Bicuspid aortic valve is an abnormal formation of the aortic valve. Approximately two percent of the population has a bicuspid valve. Often patients will have an awareness of its presence, as they were found to have a murmur during a routine physical examination. Bicuspid valves tend to wear out sooner than trilealfet valves, as blood passes through the leaflets with more turbulence. These valves also have a tendency to leak earlier than trileaflet valves. In about half of patients with bicuspid valve disease, an aortic root aneurysm begins to develop by age 30. The rate of growth is variable, but by age 30-50, many patients have developed an aneurysm of significant size. In these patients, the aneurysm develops not because of the valve, but because of a genetic defect in the ascending aorta. Any procedure to address the valve must also address the aortic aneurysm.

Ehlers-Danlos Syndromes

Ehlers-Danlos Syndromes are a group of genetic disorders that share features such as easy bruising, loose and flexible joints, fragile skin, and weakened connective tissues. Among the subgoups of the syndrome is the vascular type, which is characterized by rupture of the arteries and bowel, clubfoot, and other manifestations. Other types of Ehlers-Danlos syndromes include those marked by hypermobility of the joints, skin laxity, fragile globe of the eyes, spine curvature, and other features. People with Ehlers-Danlos syndrome are at risk for aortic aneurysm because of weakening in the wall of the aorta.

Familial Thoracic Aortic Aneurysm And Dissection

 

Familial thoracic aortic aneurysm and dissection (familial TAAD affects the upper part of the aorta, near the heart. This part of the aorta is called the thoracic aorta because it is located in the chest. Other vessels that carry blood from the heart to the rest of the body can also be affected.

In familial TAAD, the aorta can become weakened and stretched leading to an  Aortic dilatation, that  may lead to a sudden tearing of the layers in the aorta wall and aortic dissection allowing blood to flow abnormally between the layers. These aortic abnormalities are potentially life-threatening because they can decrease blood flow to other parts of the body such as the brain or other vital organs, or cause the aorta to break open and rupture.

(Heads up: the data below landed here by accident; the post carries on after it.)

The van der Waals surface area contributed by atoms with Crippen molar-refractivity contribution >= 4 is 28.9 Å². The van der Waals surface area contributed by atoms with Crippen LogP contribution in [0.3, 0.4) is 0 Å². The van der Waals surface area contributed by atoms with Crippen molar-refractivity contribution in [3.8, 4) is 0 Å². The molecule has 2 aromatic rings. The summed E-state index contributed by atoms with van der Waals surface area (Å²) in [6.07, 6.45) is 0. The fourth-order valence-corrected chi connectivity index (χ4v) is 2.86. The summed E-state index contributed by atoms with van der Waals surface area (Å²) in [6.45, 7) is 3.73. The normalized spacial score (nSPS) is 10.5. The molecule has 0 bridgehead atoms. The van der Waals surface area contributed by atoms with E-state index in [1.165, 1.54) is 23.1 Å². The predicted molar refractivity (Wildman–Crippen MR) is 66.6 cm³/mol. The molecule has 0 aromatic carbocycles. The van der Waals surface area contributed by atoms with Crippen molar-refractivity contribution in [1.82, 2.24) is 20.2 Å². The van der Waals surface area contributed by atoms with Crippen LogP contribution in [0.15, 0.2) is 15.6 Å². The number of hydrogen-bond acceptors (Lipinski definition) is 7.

Familial TAAD may not be associated with other signs and symptoms. However, some individuals in affected families show mild features of related conditions as Marfans syndrome, or Loeys-Diestz syndrome.  Occasionally, people with familial TAAD develop aneurysms in the brain or in the section of the aorta located in the abdominal aorta.   Depending on the genetic cause of familial TAAD in particular families, they may have an increased risk of developing blockages in smaller arteries, which can lead to heart attack and stroke.

Risk for Vascular Problems Varies

The risk of significant vascular problems varies by each disorder, by vascular health factors such as smoking, hyper-homocysteniamia and your genetics.

On-Going Monitoring can Help

If you are diagnosed with a VCTD, you may need ongoing monitoring to head off or treat any possible vascular problems. Many patients with a VCTD have no symptoms until their 20s or 30s.

Characteristic Signs of VCTDS

They are associated with characteristic facial, skeletal, eye and skin features.

Chest Pain

Chest pain is often the first sign of an underlying vascular CTD.

Easy Bruising with an Orthopaedic issues at a Very Young age

Easy bruising, hyper-flexibility, and orthopaedic issues in a very young child may signal an elevated risk for  vascular CTD.

Causes

All vascular CTDs are caused by specific genetic mutations that adversely affect the main building blocks of the human body: fibrillin, collagen, and elastin protein molecules.

Diagnosis

If you experience any of the symptoms above, see a vascular surgeon who has training in genetic medicine for an evaluation.

The Role of Clinical genetic testing in estabilshimg a diagnosis remains limited because more than 500 mutations have been found and 90% of the mutations are unique within a pedigree.

Treatments

Treatment options depend on the specific type of CTD and associated vascular problems.Target of resting pulse rate must be below 60 and blood pressure of 120/80 must be achieved. We recommed Celiprolol 200 mg twice daily.

Staying Healthy

  • See your vascular surgeon regularly to check your vascular and overall health, including your Heamocystine level, D dimer, osteopoitin, osteoprogen , Direct renin ,Aldosterone level, FBN1, COL3A1, Proa1(III) .
  • If you need ongoing testing to look for aneurysms, ask about ways to avoid medical radiation exposure associated with some tests, such as echocardiograms or magnetic resonance angiogram (MRA) tests.
  • If you smoke, ask your vascular surgeon to help you find a smoking cessation program that will work for you.
  • Exercise safely and regularly, avoid over strecthing or lifting weights . Ask your doctor for guidance.

vascular-tissue-image-2

Contact Information

Professor Sherif Sultan

Western Vascular Institute

Vascular & Endovascular Surgery

University College Hospital Galway

Galway

Ireland

Web Site :-   www.sherifsultan.ie

National University of Ireland, Galway

Vascular & Endovascular Surgery

E-mail:       sherif.sultan@hse.ie 

Tel :         +353 91 542376 / 091542535

Vascular & Endovascular  Surgery

Suite 24, Galway Clinic

E-mail :-  vascularsultan@galwayclinic.com

Tel :         +353 91 720122 / 091 785861

Fax :       +353 91 720121 / 091 785871